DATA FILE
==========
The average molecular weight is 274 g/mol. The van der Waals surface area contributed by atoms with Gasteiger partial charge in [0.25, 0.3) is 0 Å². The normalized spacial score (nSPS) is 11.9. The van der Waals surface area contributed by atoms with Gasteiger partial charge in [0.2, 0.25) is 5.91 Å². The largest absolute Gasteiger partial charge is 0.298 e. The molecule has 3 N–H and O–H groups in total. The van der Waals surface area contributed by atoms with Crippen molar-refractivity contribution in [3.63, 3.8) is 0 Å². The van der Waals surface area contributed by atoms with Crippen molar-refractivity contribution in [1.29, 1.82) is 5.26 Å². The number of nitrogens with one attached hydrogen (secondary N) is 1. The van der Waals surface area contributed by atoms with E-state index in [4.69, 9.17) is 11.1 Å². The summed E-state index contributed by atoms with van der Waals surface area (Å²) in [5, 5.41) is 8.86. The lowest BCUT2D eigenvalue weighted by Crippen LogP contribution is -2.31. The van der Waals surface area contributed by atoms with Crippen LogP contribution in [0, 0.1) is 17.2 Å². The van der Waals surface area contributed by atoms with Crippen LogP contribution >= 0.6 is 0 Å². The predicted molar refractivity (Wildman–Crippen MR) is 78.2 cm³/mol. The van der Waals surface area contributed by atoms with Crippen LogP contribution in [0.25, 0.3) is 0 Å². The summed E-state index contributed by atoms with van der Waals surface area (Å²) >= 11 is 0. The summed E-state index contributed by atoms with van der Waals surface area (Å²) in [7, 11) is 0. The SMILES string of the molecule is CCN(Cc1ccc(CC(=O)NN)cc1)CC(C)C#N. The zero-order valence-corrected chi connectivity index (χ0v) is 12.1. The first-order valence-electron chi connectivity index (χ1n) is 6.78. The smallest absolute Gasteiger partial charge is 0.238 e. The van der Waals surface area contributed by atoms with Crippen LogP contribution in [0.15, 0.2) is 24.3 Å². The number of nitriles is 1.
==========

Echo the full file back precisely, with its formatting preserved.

The average molecular weight is 274 g/mol. The van der Waals surface area contributed by atoms with Gasteiger partial charge in [0.25, 0.3) is 0 Å². The normalized spacial score (nSPS) is 11.9. The van der Waals surface area contributed by atoms with Gasteiger partial charge in [0.2, 0.25) is 5.91 Å². The largest absolute Gasteiger partial charge is 0.298 e. The molecule has 3 N–H and O–H groups in total. The van der Waals surface area contributed by atoms with Crippen molar-refractivity contribution in [3.63, 3.8) is 0 Å². The van der Waals surface area contributed by atoms with Crippen molar-refractivity contribution in [1.29, 1.82) is 5.26 Å². The number of nitrogens with one attached hydrogen (secondary N) is 1. The van der Waals surface area contributed by atoms with E-state index in [4.69, 9.17) is 11.1 Å². The summed E-state index contributed by atoms with van der Waals surface area (Å²) in [5, 5.41) is 8.86. The lowest BCUT2D eigenvalue weighted by Crippen LogP contribution is -2.31. The van der Waals surface area contributed by atoms with Crippen LogP contribution in [0, 0.1) is 17.2 Å². The van der Waals surface area contributed by atoms with Crippen LogP contribution >= 0.6 is 0 Å². The predicted molar refractivity (Wildman–Crippen MR) is 78.2 cm³/mol. The van der Waals surface area contributed by atoms with Crippen LogP contribution in [0.25, 0.3) is 0 Å². The summed E-state index contributed by atoms with van der Waals surface area (Å²) >= 11 is 0. The summed E-state index contributed by atoms with van der Waals surface area (Å²) in [7, 11) is 0. The SMILES string of the molecule is CCN(Cc1ccc(CC(=O)NN)cc1)CC(C)C#N. The zero-order valence-corrected chi connectivity index (χ0v) is 12.1. The first-order valence-electron chi connectivity index (χ1n) is 6.78. The smallest absolute Gasteiger partial charge is 0.238 e. The van der Waals surface area contributed by atoms with Crippen LogP contribution in [0.15, 0.2) is 24.3 Å². The number of nitriles is 1.